LC: But your take on obsolescence is different both from this 20th century idea of the amortization of a building, and from RIBA’s “Long Life, Loose Fit, Low Energy,” which—and maybe this is superficial—but it suggests to me privation, “making do” with what you have. Your projects don’t scream frugality.
JL: For me, the words that come to mind when thinking about obsolescence are words like ‘use,’ ‘function,’ ‘program’! I think it was Rem who popularized designing through program. It’s all messed up now, after Tschumi’s ‘event’ and Sylvia Lavin, who talks about program as the ‘8th crutch.’ What really determines when a building is useful or not?
[Torre David: Informal Vertical Communities / Urban-Think Tank & Iwan Baan; image of the book from ArchDaily]
It’s almost as if we forced the specialization of spaces on ourselves. But functions can also change more organically. I’m thinking of the skyscraper in Caracas – Torre David – that failed, and now people squat in it. I’m imagining that people didn’t wait, or get permission. They saw an opportunity, and bam, squatter nation.
LC: Single program architecture becoming infrastructure.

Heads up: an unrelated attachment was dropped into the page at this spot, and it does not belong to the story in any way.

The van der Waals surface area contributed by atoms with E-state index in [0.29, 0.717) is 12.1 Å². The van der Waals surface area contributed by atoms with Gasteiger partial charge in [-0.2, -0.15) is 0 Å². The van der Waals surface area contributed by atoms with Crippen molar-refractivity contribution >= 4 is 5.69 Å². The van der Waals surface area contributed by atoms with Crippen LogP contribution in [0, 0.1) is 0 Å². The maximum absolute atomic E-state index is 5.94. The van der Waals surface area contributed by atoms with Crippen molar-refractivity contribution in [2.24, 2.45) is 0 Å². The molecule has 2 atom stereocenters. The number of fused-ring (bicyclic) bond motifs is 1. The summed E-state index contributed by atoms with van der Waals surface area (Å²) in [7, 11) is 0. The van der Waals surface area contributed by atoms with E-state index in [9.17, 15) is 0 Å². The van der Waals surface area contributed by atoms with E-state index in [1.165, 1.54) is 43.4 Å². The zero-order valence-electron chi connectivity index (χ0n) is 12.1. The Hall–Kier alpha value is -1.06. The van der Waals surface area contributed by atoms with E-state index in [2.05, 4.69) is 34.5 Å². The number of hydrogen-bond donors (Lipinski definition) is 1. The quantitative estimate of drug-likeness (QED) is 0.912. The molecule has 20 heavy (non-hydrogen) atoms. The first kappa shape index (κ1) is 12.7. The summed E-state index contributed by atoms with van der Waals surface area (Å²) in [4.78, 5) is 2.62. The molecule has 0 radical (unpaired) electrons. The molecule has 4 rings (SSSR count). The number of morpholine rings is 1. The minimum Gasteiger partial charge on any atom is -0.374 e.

JL: In comparison, the TVCC building in Beijing that caught on fire—I’m wondering if anyone is using it? It cost billions, and now it’s a charred monument to its own failure. Somehow laws and regulations work to maintain obsolescence rather than transforming it.
LC: In your proposal, you talk about three causes or types of obsolescence: the historical ruin, industrial decay, and catastrophe.
[Inspiration image: Buzludzha (in Bulgaria); image from humanplanet.com]
JL: Right, and it’s also loosely organized temporally. Pre-modern historical ruins, then 20th century industrial decay, and finally the more recent catastrophes. I guess if we want to fit the Beijing and Caracas projects into it, they’re both obsolete through accidents: one is fire, the other is running out of money.
There’s also a progression through the categories, in which the rate of obsolescence speeds up, just like technologies that are now “obsolete” in a year or two. Historical ruins became obsolete at the rate of 100 – 1000 years, industrial decay is at the order of decades, and accidents are instantaneous. I’m trying to look at the hidden dimensions as well: we usually see obsolescence as a result, something that has happened to a building, rather than a process.
[Inspiration image: Gordon Matta Clark; image from stationtostation.com]
LC: One thing I find provocative about your categories is how they overlap. What allows a sudden catastrophe might be a longer history of neglect, or wishful thinking, or over-ambition. And with climate change, we’ll have more and more catastrophic natural disasters, as you mention in the proposal—so there are interactions between these timelines.
JL: I hadn’t thought of it that way. I wonder if my categories will completely collapse on themselves after the research? It’ll all be your fault.